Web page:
In tuxedos, leotards and sparkling ball gowns, dozens of couples from around the country whirled to the sound of swing and big band music at a hotel ballroom in Baton Rouge on Saturday.

They were all putting their best foot forward at the Crowne Plaza for an event known as the 2015 Gumbo DanceSport Championships.

The stakes were high for the nearly 300 teams competing in more than 200 events including combinations of foxtrot, tango and waltz because “The Gumbo” is an official qualifier for USA Dance, the governing body of competitive ballroom dancing. High-ranked competitors in certain events qualify for national competition in Baltimore next March.

Dancers, split into groups by age and ability, were ranked by a panel of judges from around the country on skills, aesthetics and showmanship.

The teams each featured one male and one female dancer, with the men mostly monochromatic in a tuxedo or black bodysuit and the women sporting vibrant, elaborate ball gowns.

Paul Duhaime and Kelly Madenjian, of Coventry, Rhode Island, made their first trip to Baton Rouge for the Gumbo two years ago. They said dancers can choose to register for any qualifying event but that they chose Baton Rouge for the food, hospitality and level of competition.

“It’s really one of the better amateur competition spots in the country,” Duhaime said.

“And the women that cook the gumbo in the hospitality room, mmm!” Madenjian chimed in.

Richard Stewart of Prairieville, the Gumbo’s music director, said the ballroom scene in Baton Rouge has transformed since he began dancing in 2002.

A former musician and disc jockey who is now a partner in a construction company, Stewart took up dancing with his wife when the Gumbo lasted only one day and rarely featured dancers from outside the state. These days, the event stretches across three days, from early morning until well after dusk.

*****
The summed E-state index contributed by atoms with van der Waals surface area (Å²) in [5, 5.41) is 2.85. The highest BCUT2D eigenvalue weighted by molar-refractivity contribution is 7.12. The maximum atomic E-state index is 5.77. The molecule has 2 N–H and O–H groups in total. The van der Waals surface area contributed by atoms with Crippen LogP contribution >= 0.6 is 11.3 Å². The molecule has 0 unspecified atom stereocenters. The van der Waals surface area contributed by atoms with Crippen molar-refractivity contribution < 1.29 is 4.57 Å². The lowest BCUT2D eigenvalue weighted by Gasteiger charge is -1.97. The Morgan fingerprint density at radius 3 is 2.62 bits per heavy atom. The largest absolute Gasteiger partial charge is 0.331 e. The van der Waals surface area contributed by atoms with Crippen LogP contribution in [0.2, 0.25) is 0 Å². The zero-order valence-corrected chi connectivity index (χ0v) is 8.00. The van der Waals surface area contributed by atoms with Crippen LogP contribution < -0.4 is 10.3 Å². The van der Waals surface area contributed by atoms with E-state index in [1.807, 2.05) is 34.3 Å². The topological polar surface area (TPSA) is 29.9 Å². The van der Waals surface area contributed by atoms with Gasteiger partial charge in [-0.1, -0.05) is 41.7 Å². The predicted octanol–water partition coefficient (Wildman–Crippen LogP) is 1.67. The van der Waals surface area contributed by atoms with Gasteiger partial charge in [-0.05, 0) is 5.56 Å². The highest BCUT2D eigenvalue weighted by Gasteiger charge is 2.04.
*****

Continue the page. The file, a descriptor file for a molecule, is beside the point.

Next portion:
The dancers ranged from all over, representing several states and Canada. Of the Louisiana contingent, two dancers considered among the brightest stars were Reginald Larkins, 16, and Caitlyn Wilson, 14, of Lake Charles.

The pair are graduates of the Dancing Classrooms, an international program which teaches life skills to students from underprivileged schools through dance lessons.

Ann Durocher, the competition’s organizer and president of Louisiana DanceSport, said the two are likely the best young competitive dancers in the state.

“I just had one of the judges pull me aside and tell me, ‘These two have got national championship potential,’ ” Durocher said.

Nancy Vallee, director of The Whistle Stop, a children’s advocacy group that organizes Dancing Classrooms in Louisiana, said the focus if the program is on bettering the community.

By teaching dancing, as well as the discipline and respect that ballroom dancing culture demands, students learn skills that can help them apply for college, look for jobs or even get dates, Vallee said.

Students in the program, which is taught to fifth grade students in elementary schools around the state, are instructed to refer to each other as “ladies” and “gentlemen.”

By using formal titles, the students learn to accept others and treat members of the opposite sex with respect, Vallee said.

“At first, they don’t want to have those interactions; they make them uncomfortable,” Vallee said. “But we use it as workshops to help them learn people skills through dance.”

Dawkins and Wilson agreed, both saying they were shy and kept to themselves before they enrolled in Dancing Classrooms.

After competing Saturday, both were full of confidence, and the trove of medals they each took home probably didn’t hurt.

Dawkins said he wants to go on to win a national ballroom competition and one day teach dance; Wilson said she wants to expand her horizons and look into jazz dance.

Both are grateful for the opportunity the Dancing Classrooms program gave them.

“Without it, I would never have found my passion,” Wilson said.